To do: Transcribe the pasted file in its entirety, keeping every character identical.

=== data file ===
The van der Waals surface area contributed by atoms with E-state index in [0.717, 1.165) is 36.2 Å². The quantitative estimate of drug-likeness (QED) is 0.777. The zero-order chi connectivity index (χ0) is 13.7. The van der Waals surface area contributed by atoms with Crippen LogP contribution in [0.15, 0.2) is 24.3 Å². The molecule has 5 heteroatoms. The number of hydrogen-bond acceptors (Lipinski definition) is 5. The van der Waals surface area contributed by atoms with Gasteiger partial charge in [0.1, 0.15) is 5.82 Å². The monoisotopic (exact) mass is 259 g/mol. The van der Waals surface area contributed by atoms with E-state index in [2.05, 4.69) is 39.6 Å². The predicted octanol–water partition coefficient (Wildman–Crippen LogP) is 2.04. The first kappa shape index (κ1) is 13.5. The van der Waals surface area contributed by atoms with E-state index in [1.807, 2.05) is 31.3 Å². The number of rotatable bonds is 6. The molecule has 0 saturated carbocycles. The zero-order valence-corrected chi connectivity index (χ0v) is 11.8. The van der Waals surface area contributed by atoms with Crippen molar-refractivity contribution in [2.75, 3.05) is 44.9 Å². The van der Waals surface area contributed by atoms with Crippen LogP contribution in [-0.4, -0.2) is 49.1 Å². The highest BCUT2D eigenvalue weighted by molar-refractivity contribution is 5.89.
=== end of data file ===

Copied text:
The van der Waals surface area contributed by atoms with E-state index in [0.717, 1.165) is 36.2 Å². The quantitative estimate of drug-likeness (QED) is 0.777. The zero-order chi connectivity index (χ0) is 13.7. The van der Waals surface area contributed by atoms with Crippen LogP contribution in [0.15, 0.2) is 24.3 Å². The molecule has 5 heteroatoms. The number of hydrogen-bond acceptors (Lipinski definition) is 5. The van der Waals surface area contributed by atoms with Gasteiger partial charge in [0.1, 0.15) is 5.82 Å². The monoisotopic (exact) mass is 259 g/mol. The van der Waals surface area contributed by atoms with E-state index in [2.05, 4.69) is 39.6 Å². The predicted octanol–water partition coefficient (Wildman–Crippen LogP) is 2.04. The first kappa shape index (κ1) is 13.5. The van der Waals surface area contributed by atoms with E-state index in [1.807, 2.05) is 31.3 Å². The number of rotatable bonds is 6. The molecule has 0 saturated carbocycles. The zero-order valence-corrected chi connectivity index (χ0v) is 11.8. The van der Waals surface area contributed by atoms with Crippen molar-refractivity contribution in [2.75, 3.05) is 44.9 Å². The van der Waals surface area contributed by atoms with Crippen LogP contribution in [-0.4, -0.2) is 49.1 Å². The highest BCUT2D eigenvalue weighted by molar-refractivity contribution is 5.89.